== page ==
To Bean or not to Bean…..

I recently returned from Japan where I consumed a lot of soy, which made me think about how many of my patients have asked me about whether soy is good or bad for health. Some of my patients have heard or read that soy is “good” and so consume a lot of it.

The fact is, whether eating soy and soy products is good or bad for our health depends on which research studies you read. However there are some facts you can ponder.

Soy plants contain “phytoestrogens”, or plant based estrogens, which in theory can affect our bodies the way that our own endogenous estrogens, or synthetic estrogens can.

Some studies seemed to show that intake of soy could block the effect of our own estrogen by attaching to estrogen receptor cells in the breast, thereby reducing the growth of estrogen sensitive breast cancers. However a recent study in the Journal of Cancer Prevention Research casts doubt on this theory. Some studies have shown that menopausal hot flashes are reduced for some, but not all people taking soy supplements.  A POSSIBLE link between soy and increased cognitive impairment in older people has also been observed, but other research has come to the opposite conclusion.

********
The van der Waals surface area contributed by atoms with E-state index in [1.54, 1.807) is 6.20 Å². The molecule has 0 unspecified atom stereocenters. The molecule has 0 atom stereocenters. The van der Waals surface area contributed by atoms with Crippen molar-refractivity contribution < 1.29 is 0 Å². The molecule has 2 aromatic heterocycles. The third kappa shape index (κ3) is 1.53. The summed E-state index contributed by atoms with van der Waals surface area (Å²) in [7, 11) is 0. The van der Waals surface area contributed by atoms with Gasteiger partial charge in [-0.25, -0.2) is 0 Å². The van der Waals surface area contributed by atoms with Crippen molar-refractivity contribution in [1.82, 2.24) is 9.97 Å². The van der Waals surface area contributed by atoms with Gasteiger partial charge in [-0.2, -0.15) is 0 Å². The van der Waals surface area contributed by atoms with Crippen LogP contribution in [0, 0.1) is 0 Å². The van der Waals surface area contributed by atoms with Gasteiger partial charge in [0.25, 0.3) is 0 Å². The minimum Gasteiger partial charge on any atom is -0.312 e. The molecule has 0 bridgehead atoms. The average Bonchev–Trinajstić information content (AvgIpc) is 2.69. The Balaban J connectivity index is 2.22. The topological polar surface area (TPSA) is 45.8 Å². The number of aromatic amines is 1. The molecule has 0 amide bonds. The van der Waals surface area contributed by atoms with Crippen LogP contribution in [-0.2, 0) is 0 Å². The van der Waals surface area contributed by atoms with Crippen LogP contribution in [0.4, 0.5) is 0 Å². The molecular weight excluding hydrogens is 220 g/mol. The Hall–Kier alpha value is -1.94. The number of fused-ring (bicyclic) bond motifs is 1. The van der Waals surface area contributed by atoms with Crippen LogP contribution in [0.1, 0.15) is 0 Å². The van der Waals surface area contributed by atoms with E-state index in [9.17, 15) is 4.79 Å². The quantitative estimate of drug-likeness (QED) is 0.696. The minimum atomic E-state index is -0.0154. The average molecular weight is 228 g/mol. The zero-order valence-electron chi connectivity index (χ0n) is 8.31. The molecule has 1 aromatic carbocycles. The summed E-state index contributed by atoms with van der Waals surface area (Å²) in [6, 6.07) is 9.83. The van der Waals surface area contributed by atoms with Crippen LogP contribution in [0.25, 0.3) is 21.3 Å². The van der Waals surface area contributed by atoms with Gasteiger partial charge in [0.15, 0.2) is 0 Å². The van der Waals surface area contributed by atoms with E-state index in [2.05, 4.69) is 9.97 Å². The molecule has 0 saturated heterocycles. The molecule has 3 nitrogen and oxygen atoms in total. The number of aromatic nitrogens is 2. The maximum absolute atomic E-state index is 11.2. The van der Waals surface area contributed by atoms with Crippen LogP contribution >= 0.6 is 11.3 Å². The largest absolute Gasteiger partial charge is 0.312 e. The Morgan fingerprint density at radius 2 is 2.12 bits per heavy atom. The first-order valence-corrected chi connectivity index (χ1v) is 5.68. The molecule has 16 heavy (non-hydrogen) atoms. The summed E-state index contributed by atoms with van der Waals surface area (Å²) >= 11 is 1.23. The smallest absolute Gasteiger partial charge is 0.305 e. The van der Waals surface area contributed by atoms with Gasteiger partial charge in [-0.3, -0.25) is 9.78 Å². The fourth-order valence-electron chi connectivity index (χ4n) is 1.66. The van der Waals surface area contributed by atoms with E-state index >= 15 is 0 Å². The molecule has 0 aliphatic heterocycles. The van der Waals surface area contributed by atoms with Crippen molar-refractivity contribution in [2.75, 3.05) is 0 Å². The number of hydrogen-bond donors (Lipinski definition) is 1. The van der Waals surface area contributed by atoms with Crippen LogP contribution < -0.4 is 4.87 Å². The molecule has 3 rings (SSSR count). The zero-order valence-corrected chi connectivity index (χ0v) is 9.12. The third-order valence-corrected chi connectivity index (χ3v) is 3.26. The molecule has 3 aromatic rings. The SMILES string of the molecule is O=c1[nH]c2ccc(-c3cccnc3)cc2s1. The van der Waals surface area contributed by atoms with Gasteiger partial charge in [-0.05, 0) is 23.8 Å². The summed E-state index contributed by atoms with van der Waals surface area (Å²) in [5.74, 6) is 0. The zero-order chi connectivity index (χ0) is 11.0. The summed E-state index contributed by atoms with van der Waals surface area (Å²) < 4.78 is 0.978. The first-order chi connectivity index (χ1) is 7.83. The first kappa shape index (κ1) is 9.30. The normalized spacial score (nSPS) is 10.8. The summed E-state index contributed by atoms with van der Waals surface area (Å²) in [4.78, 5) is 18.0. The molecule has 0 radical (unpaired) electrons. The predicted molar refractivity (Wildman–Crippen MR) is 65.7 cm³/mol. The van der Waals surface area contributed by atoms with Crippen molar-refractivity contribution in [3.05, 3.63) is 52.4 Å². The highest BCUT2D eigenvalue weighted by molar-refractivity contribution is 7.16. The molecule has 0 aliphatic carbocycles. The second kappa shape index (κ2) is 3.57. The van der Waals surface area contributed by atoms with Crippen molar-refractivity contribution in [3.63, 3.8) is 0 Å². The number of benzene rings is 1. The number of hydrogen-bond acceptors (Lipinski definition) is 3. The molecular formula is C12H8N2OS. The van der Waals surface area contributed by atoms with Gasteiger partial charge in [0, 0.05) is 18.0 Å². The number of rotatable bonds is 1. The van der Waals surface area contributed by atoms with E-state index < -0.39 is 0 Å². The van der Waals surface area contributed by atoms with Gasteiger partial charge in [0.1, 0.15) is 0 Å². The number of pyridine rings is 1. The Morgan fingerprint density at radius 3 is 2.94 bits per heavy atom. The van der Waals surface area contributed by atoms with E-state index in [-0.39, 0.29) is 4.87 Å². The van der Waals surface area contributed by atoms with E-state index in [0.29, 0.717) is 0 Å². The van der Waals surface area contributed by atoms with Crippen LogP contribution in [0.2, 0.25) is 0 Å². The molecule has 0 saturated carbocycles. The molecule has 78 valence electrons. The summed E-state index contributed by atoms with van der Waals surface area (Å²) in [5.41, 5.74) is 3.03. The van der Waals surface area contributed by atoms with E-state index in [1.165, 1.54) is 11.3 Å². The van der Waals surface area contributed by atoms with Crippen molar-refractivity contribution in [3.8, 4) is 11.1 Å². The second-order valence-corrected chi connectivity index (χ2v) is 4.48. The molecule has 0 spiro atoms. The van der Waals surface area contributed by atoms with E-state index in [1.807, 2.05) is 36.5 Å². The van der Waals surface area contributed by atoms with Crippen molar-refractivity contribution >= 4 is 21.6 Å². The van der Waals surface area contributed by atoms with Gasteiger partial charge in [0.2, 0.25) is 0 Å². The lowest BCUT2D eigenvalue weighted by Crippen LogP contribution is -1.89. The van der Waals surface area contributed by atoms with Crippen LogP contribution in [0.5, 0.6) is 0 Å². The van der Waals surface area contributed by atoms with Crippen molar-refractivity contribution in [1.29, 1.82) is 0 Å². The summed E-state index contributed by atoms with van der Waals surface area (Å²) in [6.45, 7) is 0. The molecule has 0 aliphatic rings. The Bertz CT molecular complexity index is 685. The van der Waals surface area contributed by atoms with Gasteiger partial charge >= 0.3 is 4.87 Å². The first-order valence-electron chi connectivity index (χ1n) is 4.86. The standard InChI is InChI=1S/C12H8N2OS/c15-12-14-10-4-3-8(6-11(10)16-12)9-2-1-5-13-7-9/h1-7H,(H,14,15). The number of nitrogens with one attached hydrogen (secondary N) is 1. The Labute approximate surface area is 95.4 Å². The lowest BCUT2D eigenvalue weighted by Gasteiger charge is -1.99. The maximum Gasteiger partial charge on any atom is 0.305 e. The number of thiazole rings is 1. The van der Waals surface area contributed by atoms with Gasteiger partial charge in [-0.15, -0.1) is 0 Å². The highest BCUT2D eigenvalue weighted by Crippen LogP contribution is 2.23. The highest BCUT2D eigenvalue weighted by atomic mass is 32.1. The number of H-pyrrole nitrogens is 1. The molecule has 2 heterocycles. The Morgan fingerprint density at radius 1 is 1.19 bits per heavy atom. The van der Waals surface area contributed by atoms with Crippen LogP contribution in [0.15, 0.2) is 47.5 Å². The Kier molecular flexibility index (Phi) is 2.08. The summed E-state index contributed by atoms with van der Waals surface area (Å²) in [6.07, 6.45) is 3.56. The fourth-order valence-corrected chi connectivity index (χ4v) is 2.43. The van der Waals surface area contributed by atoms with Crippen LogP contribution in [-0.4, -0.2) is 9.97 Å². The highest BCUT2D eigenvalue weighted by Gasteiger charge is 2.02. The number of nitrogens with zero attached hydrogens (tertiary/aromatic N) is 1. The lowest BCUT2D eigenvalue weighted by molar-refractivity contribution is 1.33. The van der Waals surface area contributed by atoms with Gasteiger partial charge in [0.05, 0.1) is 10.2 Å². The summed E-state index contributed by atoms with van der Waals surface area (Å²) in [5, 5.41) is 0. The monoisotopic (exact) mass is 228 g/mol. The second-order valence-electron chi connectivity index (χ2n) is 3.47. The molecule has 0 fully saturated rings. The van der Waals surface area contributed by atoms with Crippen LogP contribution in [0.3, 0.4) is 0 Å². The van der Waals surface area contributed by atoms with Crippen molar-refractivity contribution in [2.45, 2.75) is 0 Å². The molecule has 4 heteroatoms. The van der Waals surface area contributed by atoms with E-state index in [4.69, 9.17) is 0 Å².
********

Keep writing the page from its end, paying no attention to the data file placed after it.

So what is a person to do ? So much that I advise patients about always comes back to what I call the “Goldi Locks Principle”.  Not too much, not too little. Everything in moderation.

I always have new patients keep a food journal for a week. One of my patients who came for help with irregular periods recorded that she had soy milk on her cereal for breakfast every morning, followed by soy yogurt for a mid morning snack, and frequently ate soy cheese as an evening appetizer.  She liked cheese and thought soy would be better than dairy based cheese.

I would say this is probably too much to have everyday, especially since the above products may contain a lot of “processed soy” which contains large amounts of soy “isoflavones” that may be a culprit in some of the possible negative effects of soy.

There may be something about whole soy beans and fermented soy that is healthier for us than soy supplements or soy isoflavones. So unless your physician advises you to avoid all types of soy for a specific reason, you should enjoy edamame (whole soy beans), tofu (preferably pickled or fermented), tempeh (a form of fermented soy), and miso (fermented rice, barley, and soy combined).  Maybe just not three servings per day, seven days per week.